Quick Start: Webinar
To see and hear about what we are building, watch this webinar by John Jordan of the BC Government about TheOrgBook and Verifiable Organizations Network.
Background - Adding Trust to the Internet
Our goal with the VON project is to enable Organizations - and the people running those organizations - to conduct business online in a trusted manner. The core challenge is that on the Internet we can’t tell if we’re talking to you, or someone pretending to be you. We need a reliable way to verify that “you are you” in a manner appropriate for the type of transaction that you want to complete and in a privacy-preserving manner. The imposter problem is made worse by the rise in cyber-hacks that expose user’s personal data that might otherwise be useful in proving identity. With all of the data about you “in the wild”, we need new approaches to verifying that you have the authority to conduct an online transaction.
Putting Internet users - and organizations - in control of their own online Identity has been a growing need since the start of the Internet. With the creation of massive centralized stores of private data (e.g. Equifax, Google, Facebook, etc.), has grown the ability for holders of that data to use (and misuse) that data in ways that are not always in the best interest of the data owner - You. As we move forward in with identity, we also want to put you in control of where and how your data is used.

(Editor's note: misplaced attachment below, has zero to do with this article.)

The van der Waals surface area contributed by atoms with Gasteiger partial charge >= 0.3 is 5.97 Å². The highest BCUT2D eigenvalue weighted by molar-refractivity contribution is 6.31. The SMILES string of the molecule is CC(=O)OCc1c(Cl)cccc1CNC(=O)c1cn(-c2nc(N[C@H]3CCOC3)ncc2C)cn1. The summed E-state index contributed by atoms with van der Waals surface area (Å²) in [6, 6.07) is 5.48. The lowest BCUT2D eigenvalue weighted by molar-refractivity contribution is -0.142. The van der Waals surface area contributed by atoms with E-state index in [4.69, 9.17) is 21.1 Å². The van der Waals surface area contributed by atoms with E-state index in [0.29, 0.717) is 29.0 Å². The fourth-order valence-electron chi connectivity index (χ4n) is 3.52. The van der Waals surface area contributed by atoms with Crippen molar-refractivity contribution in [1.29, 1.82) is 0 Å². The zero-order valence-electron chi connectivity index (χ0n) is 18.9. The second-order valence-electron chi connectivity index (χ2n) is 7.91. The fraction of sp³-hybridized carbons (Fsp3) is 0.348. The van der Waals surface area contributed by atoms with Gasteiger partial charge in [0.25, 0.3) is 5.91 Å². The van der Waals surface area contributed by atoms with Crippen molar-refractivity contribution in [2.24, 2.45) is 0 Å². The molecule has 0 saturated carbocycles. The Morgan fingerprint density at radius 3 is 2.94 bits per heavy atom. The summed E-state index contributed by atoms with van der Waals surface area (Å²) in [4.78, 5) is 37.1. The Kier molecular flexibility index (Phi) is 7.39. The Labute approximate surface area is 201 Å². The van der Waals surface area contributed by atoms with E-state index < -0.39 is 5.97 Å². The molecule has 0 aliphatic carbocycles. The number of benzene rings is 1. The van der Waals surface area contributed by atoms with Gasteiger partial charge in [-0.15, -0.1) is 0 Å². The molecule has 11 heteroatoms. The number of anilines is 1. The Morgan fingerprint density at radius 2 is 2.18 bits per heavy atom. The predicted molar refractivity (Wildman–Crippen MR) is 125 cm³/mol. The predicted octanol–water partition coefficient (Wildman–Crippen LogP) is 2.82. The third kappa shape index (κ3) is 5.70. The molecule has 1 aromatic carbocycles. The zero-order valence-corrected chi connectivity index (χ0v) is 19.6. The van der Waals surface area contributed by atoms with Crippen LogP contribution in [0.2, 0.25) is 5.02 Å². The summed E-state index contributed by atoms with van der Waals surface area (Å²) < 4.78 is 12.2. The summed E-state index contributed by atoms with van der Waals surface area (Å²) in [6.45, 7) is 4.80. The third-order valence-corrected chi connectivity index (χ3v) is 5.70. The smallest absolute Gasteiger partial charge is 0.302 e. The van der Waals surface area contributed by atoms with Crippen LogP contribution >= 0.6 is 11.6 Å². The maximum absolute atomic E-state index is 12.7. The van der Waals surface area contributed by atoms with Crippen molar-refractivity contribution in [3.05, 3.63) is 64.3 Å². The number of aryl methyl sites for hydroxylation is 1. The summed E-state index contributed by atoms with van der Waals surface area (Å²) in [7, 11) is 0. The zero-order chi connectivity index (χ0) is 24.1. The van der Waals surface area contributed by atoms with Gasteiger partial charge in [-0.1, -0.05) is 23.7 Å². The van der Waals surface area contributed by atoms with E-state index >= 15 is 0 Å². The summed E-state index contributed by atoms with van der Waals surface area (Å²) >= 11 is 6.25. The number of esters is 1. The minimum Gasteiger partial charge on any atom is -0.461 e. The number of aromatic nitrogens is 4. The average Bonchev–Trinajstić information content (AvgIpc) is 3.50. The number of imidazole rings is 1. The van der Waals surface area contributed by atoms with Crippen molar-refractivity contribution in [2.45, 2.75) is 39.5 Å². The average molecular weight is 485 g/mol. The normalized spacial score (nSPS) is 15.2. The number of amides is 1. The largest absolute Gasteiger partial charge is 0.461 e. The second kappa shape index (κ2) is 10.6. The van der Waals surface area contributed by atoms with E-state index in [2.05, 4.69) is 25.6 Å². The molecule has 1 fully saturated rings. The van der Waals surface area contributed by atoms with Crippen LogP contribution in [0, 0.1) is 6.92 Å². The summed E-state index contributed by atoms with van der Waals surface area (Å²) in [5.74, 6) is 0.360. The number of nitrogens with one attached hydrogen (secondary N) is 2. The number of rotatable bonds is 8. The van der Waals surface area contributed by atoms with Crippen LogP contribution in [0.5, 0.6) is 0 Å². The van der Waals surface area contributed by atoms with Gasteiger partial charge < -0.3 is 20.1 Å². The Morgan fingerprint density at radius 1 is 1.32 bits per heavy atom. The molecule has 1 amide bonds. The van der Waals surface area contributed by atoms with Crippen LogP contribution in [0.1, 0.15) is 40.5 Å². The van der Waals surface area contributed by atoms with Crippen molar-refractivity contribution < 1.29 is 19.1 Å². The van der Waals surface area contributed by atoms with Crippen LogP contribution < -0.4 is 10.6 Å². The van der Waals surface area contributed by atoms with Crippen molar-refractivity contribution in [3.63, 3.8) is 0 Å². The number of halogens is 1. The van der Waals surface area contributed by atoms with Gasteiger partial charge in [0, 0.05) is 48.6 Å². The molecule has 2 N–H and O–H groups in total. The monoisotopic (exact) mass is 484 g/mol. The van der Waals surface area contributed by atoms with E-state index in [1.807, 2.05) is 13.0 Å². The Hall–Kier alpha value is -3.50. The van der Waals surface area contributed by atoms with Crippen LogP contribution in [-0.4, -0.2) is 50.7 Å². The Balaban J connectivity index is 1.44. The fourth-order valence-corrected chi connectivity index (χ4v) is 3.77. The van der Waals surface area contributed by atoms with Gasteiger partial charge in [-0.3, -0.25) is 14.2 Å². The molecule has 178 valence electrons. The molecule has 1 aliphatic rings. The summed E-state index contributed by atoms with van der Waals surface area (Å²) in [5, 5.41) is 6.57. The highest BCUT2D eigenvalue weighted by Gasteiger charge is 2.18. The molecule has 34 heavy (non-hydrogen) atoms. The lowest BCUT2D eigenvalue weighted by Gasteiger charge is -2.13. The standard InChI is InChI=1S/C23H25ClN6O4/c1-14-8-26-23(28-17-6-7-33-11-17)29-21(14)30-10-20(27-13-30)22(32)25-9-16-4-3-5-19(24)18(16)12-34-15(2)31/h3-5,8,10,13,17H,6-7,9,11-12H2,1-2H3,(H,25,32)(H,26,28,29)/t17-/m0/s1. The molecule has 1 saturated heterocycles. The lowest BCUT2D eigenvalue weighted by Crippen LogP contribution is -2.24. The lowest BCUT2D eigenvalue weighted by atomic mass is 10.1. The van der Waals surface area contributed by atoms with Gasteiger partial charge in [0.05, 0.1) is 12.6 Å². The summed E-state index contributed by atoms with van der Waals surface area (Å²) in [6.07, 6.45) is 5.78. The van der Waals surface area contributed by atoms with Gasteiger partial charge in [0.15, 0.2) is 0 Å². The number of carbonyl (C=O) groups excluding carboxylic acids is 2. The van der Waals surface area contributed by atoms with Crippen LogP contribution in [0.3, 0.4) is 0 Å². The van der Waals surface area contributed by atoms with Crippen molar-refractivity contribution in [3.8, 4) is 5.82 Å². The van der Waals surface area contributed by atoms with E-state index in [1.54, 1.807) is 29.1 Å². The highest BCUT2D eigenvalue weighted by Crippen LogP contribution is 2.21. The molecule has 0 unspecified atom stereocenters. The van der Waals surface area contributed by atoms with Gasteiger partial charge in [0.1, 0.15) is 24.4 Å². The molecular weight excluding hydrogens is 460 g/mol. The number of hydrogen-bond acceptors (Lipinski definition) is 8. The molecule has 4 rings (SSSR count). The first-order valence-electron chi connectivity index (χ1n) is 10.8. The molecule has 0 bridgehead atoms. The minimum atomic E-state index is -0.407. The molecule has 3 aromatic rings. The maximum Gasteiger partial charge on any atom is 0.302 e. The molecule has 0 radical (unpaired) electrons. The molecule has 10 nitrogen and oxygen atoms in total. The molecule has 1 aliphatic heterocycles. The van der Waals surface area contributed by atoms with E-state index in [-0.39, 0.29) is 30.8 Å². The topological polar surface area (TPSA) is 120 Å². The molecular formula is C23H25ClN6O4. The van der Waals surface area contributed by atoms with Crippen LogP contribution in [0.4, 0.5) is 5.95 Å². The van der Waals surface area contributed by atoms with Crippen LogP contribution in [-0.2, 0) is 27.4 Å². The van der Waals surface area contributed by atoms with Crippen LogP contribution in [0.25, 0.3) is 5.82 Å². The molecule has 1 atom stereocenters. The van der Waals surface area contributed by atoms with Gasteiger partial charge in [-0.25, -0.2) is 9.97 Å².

The goals of trusted identity and control over your data has created an urgency to change how our data - data we (should) own - is handled. Self-Sovereign Identity (SSI) is a promising approach to decentralize the handling of personal data that gives the control of that data back to us, where it belongs. SSI further enables a higher level of trust on the Internet by providing mechanisms that enable verifiable identification of parties to a transaction, reducing the need for high-cost, in person mechanisms to establish trust. With SSI, people can’t pretend to be you simply be showing that know things about you.